Functional Security Enhancements for Existing SCADA Systems

Activity Leads: 
Industry Collaborators: 

Lawrence Berkeley National Lab (LBNL)
OSIsoft, LLC

Research Summary: 

Although SCADA systems were originally endowed with relatively minimal networking capabilities, over the years they have increasingly migrated to IP networks that allow communication with numerous devices multiplexing the same communication medium. While that migration advances the value proposition of the emerging smart grid, it also clearly provides a vulnerable cyber medium through which potential attackers can access and manipulate critical physical power equipment, and Ethernet protocols are exposed to traffic from a wide variety of sources. Therefore, securing the networked SCADA systems of the emerging smart grid is undoubtedly of great importance in assessing the impact of any potential menace on the stability and security of such systems. In this work, we proposed a novel use of network intrusion detection systems (NIDS) tailored to detect attacks against networks that support hybrid controllers of power grid protection schemes. In our approach, we implement specification-based intrusion detection signatures based on the execution of the hybrid automata that specify the communication rules and physical limits that the system should obey. To validate our idea, we developed an experimental framework consisting of a simulation of the physical system and an emulation of the master controller, which serves as the digital relay that implements the power grid protection mechanism. Our Hybrid Control NIDS (HC-NIDS) continuously monitors and analyzes the network traffic exchanged within the physical system. It identifies traffic that deviates from the expected communication pattern or physical limitations, which could place the system in an unsafe mode of operation. Our experimental analysis demonstrated that our approach is able to detect a diverse range of attacks that attempt to compromise the physical process by leveraging information about the physical part of the power system. Finally, we expanded our developed security framework to work under the industry’s standard real-time data management systems.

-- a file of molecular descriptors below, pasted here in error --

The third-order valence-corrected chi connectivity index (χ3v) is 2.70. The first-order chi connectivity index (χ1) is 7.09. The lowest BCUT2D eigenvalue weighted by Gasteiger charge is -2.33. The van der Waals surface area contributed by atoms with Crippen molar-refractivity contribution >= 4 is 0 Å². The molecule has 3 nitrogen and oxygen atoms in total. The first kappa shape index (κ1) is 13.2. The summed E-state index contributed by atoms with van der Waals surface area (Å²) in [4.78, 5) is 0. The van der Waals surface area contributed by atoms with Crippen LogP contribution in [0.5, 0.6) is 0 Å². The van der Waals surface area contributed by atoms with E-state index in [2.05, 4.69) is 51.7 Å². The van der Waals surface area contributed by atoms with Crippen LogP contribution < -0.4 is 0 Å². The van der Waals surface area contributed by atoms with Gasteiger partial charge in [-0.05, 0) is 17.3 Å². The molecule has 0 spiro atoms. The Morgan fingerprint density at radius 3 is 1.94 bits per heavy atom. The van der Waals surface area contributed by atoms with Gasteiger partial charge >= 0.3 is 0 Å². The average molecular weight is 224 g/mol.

Research Demo:

Functional Security Enhancements: Presented by Reinhard Gentz and Mahdi Jamei, UC Davis, at the TCIPG Industry Workshop in November 2014.

More Information: